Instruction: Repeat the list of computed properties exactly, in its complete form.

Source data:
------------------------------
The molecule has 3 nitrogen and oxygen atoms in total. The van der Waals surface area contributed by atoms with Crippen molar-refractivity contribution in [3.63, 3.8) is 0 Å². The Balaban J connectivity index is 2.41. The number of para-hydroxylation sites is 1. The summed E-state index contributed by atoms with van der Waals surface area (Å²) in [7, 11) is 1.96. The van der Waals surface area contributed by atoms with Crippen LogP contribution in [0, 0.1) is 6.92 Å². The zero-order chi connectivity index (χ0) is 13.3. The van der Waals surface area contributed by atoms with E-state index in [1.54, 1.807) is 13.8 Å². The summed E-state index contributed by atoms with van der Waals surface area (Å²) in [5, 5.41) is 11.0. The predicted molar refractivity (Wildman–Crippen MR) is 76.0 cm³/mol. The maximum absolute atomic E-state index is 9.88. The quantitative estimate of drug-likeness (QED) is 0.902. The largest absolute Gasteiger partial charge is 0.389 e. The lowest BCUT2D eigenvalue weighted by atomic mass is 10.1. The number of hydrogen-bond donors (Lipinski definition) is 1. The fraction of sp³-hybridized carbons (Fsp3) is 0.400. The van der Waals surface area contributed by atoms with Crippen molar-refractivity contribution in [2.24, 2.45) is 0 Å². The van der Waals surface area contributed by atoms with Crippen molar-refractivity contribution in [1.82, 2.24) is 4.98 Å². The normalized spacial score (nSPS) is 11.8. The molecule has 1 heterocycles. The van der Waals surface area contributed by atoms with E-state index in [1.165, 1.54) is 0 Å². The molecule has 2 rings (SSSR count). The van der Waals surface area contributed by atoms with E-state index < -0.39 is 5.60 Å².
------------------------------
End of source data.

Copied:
The molecule has 3 nitrogen and oxygen atoms in total. The van der Waals surface area contributed by atoms with Crippen molar-refractivity contribution in [3.63, 3.8) is 0 Å². The Balaban J connectivity index is 2.41. The number of para-hydroxylation sites is 1. The summed E-state index contributed by atoms with van der Waals surface area (Å²) in [7, 11) is 1.96. The van der Waals surface area contributed by atoms with Crippen LogP contribution in [0, 0.1) is 6.92 Å². The zero-order chi connectivity index (χ0) is 13.3. The van der Waals surface area contributed by atoms with E-state index in [1.54, 1.807) is 13.8 Å². The summed E-state index contributed by atoms with van der Waals surface area (Å²) in [5, 5.41) is 11.0. The predicted molar refractivity (Wildman–Crippen MR) is 76.0 cm³/mol. The maximum absolute atomic E-state index is 9.88. The quantitative estimate of drug-likeness (QED) is 0.902. The largest absolute Gasteiger partial charge is 0.389 e. The lowest BCUT2D eigenvalue weighted by atomic mass is 10.1. The number of hydrogen-bond donors (Lipinski definition) is 1. The fraction of sp³-hybridized carbons (Fsp3) is 0.400. The van der Waals surface area contributed by atoms with Crippen molar-refractivity contribution in [2.24, 2.45) is 0 Å². The van der Waals surface area contributed by atoms with Crippen molar-refractivity contribution in [1.82, 2.24) is 4.98 Å². The normalized spacial score (nSPS) is 11.8. The molecule has 1 heterocycles. The van der Waals surface area contributed by atoms with E-state index in [1.165, 1.54) is 0 Å². The molecule has 2 rings (SSSR count). The van der Waals surface area contributed by atoms with E-state index < -0.39 is 5.60 Å².